Strategic orientations have been considered as organizational resources (Hoq & Chauhan, 2011; Barney, 1991). Valuable and unique resources are the source of the competitive advantages in SMEs (Amit & Schoemaker, 1993). (Hoq & Chauhan, 2011; Inmyxai & Takahashi, 2009) argue that lack of resources and capabilities in SMEs is a barrier for them to develop their own markets and to use the experience, economies of scale and scope for achieving competitive advantage. Recent research findings have concluded that interrelation among different strategic orientations provides sustainable competitive advantage for organizations (Hult et al., 2004) and firms that continue balancing different strategic orientations perform better (Bhuian et al., 2005; Nobel et al., 2002). It is also evident that strategic orientations are very important for the organizations in developing countries (Keskim, 2006). Dharmasiri (2009) emphasized the importance of strategic orientation for the success of the organizations in developing countries. Chandrakumara et al. (2011) also have suggested the need of investigations of the impact of mixed orientations on firm performance in developing countries.

Dharmasiri (2009) stressed the significance of vital introduction for the accomplishment of the organizations in developing nations. Chandrakumara et al. (2011) additionally have proposed the need of examinations of the effect of blended introductions on firm performance in developing nations. Likewise, taking into account the accessible writing, it can be contended that vital introductions qualify as indicators of SME performance in an examination model. Sequel to this line of thoughts, we formulate the following hypothesis:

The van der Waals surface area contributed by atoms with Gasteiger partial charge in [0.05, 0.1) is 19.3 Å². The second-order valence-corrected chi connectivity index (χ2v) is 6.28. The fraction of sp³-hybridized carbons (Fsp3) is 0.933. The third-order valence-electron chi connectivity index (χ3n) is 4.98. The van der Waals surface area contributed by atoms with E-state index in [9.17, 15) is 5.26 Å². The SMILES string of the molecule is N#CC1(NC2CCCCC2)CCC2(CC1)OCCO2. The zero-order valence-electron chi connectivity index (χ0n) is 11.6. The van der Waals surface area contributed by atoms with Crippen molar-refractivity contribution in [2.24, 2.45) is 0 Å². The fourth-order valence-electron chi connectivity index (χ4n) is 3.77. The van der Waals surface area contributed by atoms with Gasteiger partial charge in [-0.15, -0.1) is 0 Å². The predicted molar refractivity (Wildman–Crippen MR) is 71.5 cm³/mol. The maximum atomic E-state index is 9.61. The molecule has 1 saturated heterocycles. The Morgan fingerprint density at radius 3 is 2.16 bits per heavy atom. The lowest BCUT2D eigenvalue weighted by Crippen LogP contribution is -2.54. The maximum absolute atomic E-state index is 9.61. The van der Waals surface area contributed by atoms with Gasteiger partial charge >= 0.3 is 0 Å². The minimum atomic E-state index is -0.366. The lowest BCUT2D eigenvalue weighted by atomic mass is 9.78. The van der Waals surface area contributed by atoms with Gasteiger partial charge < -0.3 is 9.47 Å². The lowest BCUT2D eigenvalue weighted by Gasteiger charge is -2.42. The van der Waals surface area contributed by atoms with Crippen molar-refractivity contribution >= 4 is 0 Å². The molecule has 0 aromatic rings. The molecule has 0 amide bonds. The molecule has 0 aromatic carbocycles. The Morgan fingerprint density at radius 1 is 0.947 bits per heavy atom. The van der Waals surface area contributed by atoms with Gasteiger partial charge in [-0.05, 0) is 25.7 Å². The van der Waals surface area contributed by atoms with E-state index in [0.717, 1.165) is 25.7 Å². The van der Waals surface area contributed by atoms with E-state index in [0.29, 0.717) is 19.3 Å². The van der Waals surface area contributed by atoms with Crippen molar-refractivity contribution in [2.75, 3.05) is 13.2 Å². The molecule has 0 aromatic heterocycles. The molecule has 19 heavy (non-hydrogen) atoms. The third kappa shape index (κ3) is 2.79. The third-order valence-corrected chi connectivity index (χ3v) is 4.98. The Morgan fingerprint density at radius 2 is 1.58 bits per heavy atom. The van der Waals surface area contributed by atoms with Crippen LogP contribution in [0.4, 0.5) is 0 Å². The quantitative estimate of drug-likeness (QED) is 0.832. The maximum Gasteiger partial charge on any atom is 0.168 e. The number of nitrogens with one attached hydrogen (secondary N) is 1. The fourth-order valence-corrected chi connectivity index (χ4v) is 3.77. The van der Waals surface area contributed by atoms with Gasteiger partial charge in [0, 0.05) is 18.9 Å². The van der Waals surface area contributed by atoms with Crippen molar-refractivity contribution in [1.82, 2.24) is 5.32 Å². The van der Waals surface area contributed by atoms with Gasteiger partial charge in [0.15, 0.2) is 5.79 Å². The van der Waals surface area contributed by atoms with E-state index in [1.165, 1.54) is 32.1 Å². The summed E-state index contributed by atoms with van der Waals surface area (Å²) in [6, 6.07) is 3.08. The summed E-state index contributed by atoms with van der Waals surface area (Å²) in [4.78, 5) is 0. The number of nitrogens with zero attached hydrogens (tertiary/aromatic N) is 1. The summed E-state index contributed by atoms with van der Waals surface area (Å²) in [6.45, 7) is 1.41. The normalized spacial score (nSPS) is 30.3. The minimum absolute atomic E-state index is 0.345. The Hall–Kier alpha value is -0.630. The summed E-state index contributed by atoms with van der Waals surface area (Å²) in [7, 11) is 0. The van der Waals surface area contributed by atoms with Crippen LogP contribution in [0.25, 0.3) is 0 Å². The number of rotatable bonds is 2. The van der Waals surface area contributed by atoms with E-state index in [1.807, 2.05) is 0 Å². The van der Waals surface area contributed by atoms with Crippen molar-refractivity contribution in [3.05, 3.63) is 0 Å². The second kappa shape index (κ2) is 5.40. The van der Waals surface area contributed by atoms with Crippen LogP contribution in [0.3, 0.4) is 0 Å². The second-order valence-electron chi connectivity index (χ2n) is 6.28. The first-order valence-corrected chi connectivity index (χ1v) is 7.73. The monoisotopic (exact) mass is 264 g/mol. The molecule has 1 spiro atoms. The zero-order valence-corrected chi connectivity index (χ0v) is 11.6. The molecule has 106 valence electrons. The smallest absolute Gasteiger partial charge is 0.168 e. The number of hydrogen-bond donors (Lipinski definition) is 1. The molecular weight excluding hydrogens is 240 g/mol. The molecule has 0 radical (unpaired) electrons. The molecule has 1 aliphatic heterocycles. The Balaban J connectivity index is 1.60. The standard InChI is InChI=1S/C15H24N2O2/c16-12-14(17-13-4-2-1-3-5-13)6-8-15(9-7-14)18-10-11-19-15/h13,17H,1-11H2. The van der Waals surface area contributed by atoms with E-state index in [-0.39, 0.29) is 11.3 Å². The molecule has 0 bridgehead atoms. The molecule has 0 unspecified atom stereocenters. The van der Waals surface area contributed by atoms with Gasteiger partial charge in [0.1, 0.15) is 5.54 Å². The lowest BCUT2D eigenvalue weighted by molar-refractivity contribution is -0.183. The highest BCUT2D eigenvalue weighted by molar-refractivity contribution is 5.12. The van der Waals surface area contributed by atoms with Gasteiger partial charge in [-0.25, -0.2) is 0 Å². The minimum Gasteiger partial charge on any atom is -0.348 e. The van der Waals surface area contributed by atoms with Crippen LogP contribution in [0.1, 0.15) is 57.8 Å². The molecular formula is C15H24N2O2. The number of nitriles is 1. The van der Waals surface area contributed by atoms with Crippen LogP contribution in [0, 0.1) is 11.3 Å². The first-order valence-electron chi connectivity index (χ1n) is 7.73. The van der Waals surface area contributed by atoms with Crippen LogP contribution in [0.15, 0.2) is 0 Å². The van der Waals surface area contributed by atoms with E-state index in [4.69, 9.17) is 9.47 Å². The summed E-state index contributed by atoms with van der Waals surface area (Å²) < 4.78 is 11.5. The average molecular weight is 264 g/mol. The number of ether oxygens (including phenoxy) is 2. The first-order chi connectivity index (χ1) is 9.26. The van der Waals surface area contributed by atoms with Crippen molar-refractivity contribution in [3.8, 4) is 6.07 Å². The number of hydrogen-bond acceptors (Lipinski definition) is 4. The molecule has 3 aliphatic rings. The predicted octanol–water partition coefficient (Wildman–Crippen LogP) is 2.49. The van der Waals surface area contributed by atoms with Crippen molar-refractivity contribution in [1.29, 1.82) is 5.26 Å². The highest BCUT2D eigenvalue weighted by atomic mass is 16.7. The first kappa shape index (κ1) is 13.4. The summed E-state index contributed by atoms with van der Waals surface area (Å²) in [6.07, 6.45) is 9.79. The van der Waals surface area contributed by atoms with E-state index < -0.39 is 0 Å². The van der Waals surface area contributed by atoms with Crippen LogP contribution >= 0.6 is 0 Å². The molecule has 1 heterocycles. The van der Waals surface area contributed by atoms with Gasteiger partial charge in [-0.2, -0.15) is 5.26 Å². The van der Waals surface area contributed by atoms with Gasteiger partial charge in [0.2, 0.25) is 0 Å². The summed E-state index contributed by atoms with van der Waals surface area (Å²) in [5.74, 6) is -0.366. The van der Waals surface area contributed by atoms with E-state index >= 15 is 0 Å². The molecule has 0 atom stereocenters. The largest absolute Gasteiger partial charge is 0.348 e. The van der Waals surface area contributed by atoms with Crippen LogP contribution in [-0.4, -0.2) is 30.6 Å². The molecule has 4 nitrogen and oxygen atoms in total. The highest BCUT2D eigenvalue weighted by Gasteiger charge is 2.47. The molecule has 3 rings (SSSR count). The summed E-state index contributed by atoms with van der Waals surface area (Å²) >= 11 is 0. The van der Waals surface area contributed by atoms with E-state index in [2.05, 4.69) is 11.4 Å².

Hypothesis One:

[H.sub.01]: Market share for a small and medium business can be influenced by aggressive marketing.

[H.sub.a1]: Market share for a small and medium business cannot be influenced by aggressive marketing.

Hypothesis Two:

[H.sub.02]: There is a significant relationship between research and development and customer patronage.

[H.sub.a2]: There is no significant relationship between research and development and customer patronage.

Hypothesis Three:

[H.sub.03]: Product innovation affects the revenue turnover of a small and medium company.

[H.sub.a3]: Product innovation does not affect the revenue turnover of a small and medium company.

Hypothesis Four:

[H.sub.04]: There is a significant relationship between technological innovation and return on investment of a small and medium company.

[H.sub.a4]: There is no significant relationship between technological innovation and return on investment of a small and medium company.

SMEs are...